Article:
01/25/2008 03:18 pm ET Updated May 25, 2011

In Defense of Race Cards

If you were playing, say, Pai Gow poker in Vegas and you found a table where the dealer showed his cards before you set your hand, that's the table where you'd wanna put your taw into action. It's always better to know what's on the table rather than having to guess what's in the hole. Which is why for the life of me I can't understand why people are so darn consternated over Clinton and Obama (and their spouses and supporters) and the various race cards they've been publicly playing of late. Sure, it's petulant and puerile, and we'd be better off if the candidates debated more pertinent issues. But we'd also be better off if the election strife in Kenya got play over Britney's latest shave-my-head-threaten-my-kids meltdown.

It is, however, the real world and so we might as well live in it.

And in the real world even the most intelligent, high minded people have racial hang ups.

That, by the way, is what I like about bigots. Where the high minded love to espouse tolerance before going home to their self-segregated neighborhoods to tell jokes that lead off with two people not-like-them walking into a bar, bigots do you the favor of just dumping their various cards of bias right on the table: public considerations of how we'd all be better off if we'd listened to Strom Thurmond back in the day. Giving tips on how to take a bite out of crime by aborting all black babies. Demonstrating to the press they'd never use a word like faggot by using the word faggot. Those folks, while beleaguering to endure, are easy to ignore.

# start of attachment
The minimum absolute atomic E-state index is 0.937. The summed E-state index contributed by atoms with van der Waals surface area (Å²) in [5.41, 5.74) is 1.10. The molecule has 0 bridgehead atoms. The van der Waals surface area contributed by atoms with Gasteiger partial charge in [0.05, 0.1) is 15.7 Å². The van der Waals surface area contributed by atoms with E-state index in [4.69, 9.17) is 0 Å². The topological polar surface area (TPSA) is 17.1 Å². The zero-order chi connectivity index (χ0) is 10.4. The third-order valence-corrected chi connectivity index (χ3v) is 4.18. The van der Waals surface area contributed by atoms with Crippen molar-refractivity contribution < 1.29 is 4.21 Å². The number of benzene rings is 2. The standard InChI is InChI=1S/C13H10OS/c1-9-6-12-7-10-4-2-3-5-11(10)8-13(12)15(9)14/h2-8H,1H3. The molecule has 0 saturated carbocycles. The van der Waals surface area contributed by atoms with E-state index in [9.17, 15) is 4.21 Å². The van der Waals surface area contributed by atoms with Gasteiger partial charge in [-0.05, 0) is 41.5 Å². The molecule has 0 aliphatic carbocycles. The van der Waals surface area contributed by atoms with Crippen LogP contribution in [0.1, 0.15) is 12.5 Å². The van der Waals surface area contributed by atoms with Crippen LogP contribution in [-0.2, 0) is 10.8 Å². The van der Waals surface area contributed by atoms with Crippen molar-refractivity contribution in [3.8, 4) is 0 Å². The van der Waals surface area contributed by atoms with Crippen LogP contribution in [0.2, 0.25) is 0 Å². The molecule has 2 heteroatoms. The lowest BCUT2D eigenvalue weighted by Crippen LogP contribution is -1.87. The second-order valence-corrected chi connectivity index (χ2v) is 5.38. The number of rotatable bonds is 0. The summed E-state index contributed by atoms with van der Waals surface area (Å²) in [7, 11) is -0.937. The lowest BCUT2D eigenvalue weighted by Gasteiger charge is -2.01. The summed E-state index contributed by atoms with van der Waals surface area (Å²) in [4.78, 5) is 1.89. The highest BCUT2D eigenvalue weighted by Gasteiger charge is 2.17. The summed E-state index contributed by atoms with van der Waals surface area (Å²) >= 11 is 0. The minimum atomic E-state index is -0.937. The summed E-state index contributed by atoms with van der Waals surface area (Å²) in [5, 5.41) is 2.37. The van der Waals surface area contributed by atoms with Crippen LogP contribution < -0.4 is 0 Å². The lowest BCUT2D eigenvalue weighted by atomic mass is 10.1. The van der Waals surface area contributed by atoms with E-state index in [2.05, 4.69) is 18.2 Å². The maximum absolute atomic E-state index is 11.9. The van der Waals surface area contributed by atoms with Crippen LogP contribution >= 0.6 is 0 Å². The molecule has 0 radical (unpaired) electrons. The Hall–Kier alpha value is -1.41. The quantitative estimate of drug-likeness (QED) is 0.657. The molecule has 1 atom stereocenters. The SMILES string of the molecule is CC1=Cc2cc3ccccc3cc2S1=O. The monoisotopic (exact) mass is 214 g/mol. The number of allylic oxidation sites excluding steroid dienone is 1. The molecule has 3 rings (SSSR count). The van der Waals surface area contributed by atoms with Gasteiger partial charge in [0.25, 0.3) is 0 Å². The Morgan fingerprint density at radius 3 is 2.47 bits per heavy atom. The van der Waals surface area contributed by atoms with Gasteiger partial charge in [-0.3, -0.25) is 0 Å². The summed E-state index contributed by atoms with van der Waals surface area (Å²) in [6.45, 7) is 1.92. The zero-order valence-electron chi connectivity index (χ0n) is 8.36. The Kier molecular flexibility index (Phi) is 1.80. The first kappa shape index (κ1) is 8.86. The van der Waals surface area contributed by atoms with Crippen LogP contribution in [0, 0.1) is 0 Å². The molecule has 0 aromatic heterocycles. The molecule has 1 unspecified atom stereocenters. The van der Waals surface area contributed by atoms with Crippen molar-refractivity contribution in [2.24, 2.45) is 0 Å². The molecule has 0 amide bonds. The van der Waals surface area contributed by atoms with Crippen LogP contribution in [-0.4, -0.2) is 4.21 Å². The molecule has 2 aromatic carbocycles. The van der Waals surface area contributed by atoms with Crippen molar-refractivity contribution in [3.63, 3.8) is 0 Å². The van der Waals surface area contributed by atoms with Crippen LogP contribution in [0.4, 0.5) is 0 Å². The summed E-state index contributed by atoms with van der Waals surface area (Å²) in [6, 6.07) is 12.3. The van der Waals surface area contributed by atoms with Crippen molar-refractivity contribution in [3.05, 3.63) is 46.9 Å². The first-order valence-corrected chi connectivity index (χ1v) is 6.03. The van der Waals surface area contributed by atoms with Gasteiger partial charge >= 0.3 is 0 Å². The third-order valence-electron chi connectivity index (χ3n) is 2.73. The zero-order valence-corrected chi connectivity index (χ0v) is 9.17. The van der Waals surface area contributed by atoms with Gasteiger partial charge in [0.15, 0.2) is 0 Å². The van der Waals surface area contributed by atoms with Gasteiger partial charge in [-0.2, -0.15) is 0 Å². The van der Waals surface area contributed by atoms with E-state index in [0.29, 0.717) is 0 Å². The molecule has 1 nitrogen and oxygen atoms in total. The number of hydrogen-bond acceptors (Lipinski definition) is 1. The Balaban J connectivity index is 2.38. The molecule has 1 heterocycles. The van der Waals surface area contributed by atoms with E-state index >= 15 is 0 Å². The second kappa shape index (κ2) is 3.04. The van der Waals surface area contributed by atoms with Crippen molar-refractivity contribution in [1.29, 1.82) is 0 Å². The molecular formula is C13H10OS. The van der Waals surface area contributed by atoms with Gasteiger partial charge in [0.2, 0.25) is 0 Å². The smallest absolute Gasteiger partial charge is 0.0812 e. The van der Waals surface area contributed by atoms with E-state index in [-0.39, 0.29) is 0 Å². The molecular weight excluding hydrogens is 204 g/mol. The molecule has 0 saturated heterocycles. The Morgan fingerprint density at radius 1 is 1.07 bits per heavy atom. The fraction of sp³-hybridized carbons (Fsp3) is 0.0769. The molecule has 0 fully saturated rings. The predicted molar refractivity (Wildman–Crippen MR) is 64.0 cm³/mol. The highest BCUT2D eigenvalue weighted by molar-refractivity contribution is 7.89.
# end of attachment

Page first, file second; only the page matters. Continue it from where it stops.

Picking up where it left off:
The high-minded tend to parse their words so often-times we are left wondering about their intent.

I don't really care to wonder.

I want to know if Senator Clinton really believes that it took a president to get blacks their civil rights. I want to know if Obama really thinks that taking money from Indian-American supporters really makes Clinton (D)-Punjab. What did Andrew Cuomo really mean when he said the presidential candidates can't shuck and jive their way through a press conference?** Does Michelle Obama really think that blacks who don't vote for her husband constitute the slumbering masses?

And even though it was clearly meant in jest, does Obama truly believe the appropriate response to the question of whether or not Bill Clinton was the first black president resides in Bill's dancing abilities?

Not his SAT scores. Not the hours of community services he completes each month. His dancing abilities.

Harmless comments taken out of context and whipped to a froth in a media cycle? Maybe. But if were gonna sweat Don Imus or Kelly Tilghman, don't presidential candidates deserve as much of our hot attention?

So as off-topic as it may seem, I'd rather know about the cards they're playing sooner rather than later.

Later being after I cast a vote for them.

**My post originally contained this sentence: "What did Andrew Cuomo really mean when he said Obama can't shuck and jive his way through a press conference?" As has been noted in a number of news sources (, Cuomo was referring to all of the presidential candidates. I have updated the sentence to reflect this.